The word “Water Scarcity” is widely used by the government of Egypt defending the status quo in water distribution in the agreement in which it gave itself and Sudan 100% of controlling how the Nile waters are used. Under varying strategies, Egypt has tried to get Ethiopia to sign an agreement committing it to limit developments on the Abbay (Blue Nile) and Blue Nile tributaries inside Ethiopia. This harks back to colonial ploys of making countries sign away their sovereign rights, something Egypt should refrain from.
Neither Egypt nor Sudan consulted Ethiopia and the other riparian countries when they built the Roseries and Nasser reservoirs or the Tosha scheme. Instead, ignoring other Riparian countries’ objections they purposefully created demands on the river flowing from other countries without any thought those countries would want to use the water for their basic needs and economic development. Lake Nasser regulates the flow of water to the Aswan dam for power generation and reserves a high volume of water at the reservoir for irrigation uses throughout Egypt. Secondly the ill-conceived, politically motivated Toshka project was built without any consideration to the environmental impact and evaporation loss exposures. None of the upstream riparian countries get any benefit from Egypt’s Lake Nasser or the Toshka which is having a debilitating, destructive impact on the overall Nile Basin water supply reaching 15bcm a year.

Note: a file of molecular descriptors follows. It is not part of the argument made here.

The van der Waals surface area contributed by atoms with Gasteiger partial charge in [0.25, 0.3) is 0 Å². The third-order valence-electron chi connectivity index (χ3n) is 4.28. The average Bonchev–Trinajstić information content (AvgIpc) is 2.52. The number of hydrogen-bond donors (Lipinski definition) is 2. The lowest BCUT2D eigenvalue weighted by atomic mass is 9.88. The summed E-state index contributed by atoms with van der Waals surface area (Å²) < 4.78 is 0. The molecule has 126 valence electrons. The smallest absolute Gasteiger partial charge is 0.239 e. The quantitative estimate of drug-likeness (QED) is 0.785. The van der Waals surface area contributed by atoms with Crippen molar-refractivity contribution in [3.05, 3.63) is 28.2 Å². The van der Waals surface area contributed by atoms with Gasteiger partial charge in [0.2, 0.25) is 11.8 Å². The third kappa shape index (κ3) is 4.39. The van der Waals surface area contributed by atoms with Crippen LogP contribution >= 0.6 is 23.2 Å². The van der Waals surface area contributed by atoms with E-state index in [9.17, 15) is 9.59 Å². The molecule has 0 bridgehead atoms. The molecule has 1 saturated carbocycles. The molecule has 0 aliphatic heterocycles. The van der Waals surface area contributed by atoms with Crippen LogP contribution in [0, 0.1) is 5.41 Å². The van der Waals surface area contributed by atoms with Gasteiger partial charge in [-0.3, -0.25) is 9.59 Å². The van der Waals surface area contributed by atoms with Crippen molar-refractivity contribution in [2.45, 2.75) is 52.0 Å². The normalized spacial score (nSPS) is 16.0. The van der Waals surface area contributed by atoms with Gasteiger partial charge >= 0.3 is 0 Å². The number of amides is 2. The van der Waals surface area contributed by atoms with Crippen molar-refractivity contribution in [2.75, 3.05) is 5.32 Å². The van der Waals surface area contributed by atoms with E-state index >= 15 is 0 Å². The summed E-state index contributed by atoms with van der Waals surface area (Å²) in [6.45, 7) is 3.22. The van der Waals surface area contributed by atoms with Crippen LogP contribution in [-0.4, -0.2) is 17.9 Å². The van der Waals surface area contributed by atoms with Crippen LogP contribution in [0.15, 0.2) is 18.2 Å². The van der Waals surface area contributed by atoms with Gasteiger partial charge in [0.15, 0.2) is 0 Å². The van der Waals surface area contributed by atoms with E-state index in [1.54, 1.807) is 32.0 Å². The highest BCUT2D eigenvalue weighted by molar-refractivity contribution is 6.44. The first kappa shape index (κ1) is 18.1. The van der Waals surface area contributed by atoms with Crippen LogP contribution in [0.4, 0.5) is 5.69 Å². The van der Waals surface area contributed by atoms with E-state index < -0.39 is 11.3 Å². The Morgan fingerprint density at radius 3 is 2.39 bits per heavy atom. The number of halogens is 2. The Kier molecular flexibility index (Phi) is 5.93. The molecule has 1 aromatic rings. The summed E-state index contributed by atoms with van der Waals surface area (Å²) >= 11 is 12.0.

Let me share some facts about the Toshka Project that have a major impact on the water scarcity along the Nile river from Lake Nasser to Northern Egypt.
What is the Goal of the Toshka project?
The project name, Toshka, is a derivation of the name of an old Nubian village that the Egyptian government drowned when it created Lake Nasser. The Toshka Project is identified by the Egyptian government as a major national project designed to irrigate about 540,000 new feddans = (56,700 Acres) by elevating water from Lake Nasser. The estimated required water discharge is about 5.5 BCM/year taken at 265 km upstream of the High Aswan Dam (HAD). This large volume expelled from Lake Nasser has had a major transformational effect when irrigating the desert land. But its maintenance requirements are prohibitive, to say the least as the huge volume discharge is required to sustain the continued irrigation. Egypt’s current share of 55.5 BCM/year of Nile water and electric source for the project is dependent on the united network.